Zoe Nutt – Like You
One of the most beautiful qualities distinguishing Zoe Nutt’s first album from her peers is the effortless, organic feel permeating every song. The eleven tracks on Like You share an unity of sound and thematic purpose that never overreaches its strengths while continually pursuing lyrical, vocal, and melodic excellence. The songwriting is tightly constructed; Nutt and her fellow musicians are clearly cut from the cloth that believe in every note and turn serving the purpose of making the song greater as a whole. The instrumentation is deliberately limited as the performances and production alike concentrate on providing Nutt with a dramatic, yet never overwrought, forum for her voice and songwriting. Nothing here comes cheaper or unnecessarily gaudy. Instead, the songs on Like You have a delicate beauty that is, in turns, theatrical and quite sincere.
She starts things off with “Nothing I Can Do”. The solo vocal introduction sets the album up remarkably well and her cadence on the song’s opening lines bubbles over with emotion and sensitivity. The backing performance is from a top shelf group of musicians possessing the ability to gauge, down to the smallest detail, exactly what Nutt and the song need to realize the potential here. “Cry on You” has a light musical backing with ghostly drums and fragile guitar lines weaving delicate melodies. Nutt glides over the top of this gossamer arrangement with the same astonishing clarity and attention to detail setting her vocal in the opener so apart from her peers. She covers Justin Townes Earle to spectacular effect on the steamy blues crawl “Look the Other Way”. This track is pure torch song bliss, but once again, Nutt and her band never milk the bluesy aspect until it becomes clichéd and purple. The title song, one of the album’s most lyrical moments, is perfectly illustrative of Nutt’s template for the album. On many of the songs, she places her voice in warm sympathy with the guitar, though making adjustments for some of the varied slants different songs take. Her vocal on the title track ranks among the album’s best.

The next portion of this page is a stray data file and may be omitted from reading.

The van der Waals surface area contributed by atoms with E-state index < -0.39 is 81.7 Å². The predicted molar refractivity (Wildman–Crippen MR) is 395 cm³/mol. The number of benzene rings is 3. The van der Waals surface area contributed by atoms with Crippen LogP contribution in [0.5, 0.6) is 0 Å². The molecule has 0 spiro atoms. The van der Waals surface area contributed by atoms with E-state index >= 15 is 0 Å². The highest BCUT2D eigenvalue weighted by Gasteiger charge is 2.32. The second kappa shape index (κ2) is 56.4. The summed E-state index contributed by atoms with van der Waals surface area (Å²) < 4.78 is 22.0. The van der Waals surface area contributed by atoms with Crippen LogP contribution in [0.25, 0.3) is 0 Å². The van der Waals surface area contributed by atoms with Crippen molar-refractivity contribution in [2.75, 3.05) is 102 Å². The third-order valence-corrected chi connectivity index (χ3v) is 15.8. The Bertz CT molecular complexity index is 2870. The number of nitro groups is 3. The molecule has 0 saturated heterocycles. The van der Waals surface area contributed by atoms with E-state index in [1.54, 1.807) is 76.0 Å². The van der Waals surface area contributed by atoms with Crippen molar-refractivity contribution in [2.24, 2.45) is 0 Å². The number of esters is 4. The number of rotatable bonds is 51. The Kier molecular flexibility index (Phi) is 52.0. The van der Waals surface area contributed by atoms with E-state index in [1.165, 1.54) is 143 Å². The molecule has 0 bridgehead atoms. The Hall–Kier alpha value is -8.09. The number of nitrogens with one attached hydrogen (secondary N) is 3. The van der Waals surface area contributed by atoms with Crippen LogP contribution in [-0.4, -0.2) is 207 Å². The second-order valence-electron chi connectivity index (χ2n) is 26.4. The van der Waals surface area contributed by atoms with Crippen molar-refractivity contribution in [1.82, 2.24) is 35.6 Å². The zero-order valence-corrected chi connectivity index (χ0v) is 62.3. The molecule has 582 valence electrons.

“Bones” mines similar blues territory, but the touch is much more relaxed and rustic rather than studied. This looser sound and attitude, however, doesn’t denote a lack of depth. The songwriting is quite superb here and Nutt proves herself, as the album goes on, to be one of the more promising lyrical talents emerging from this genre in quite some time. The aforementioned fact makes it all the more endearing that she decides to take on another cover. This time it is a take on the Born in the USA classic “I’m On Fire” from Bruce Springsteen. Her vocal is practically quavering throughout, but her voice rarely rises above a whisper. She doesn’t play it with even the slightest hint of irony. Nutt’s final showcase for her vocal talents, the album’s last song “Dearest”, is an excellent selection to close the album with thanks to a variety of singing styles while remaining in firm conviction of both of them. This Knoxville, Tennessee native isn’t another twang artist performing someone else’s smog, but instead a consummate interpreter with an extraordinary confrontational.
9 out of 10 stars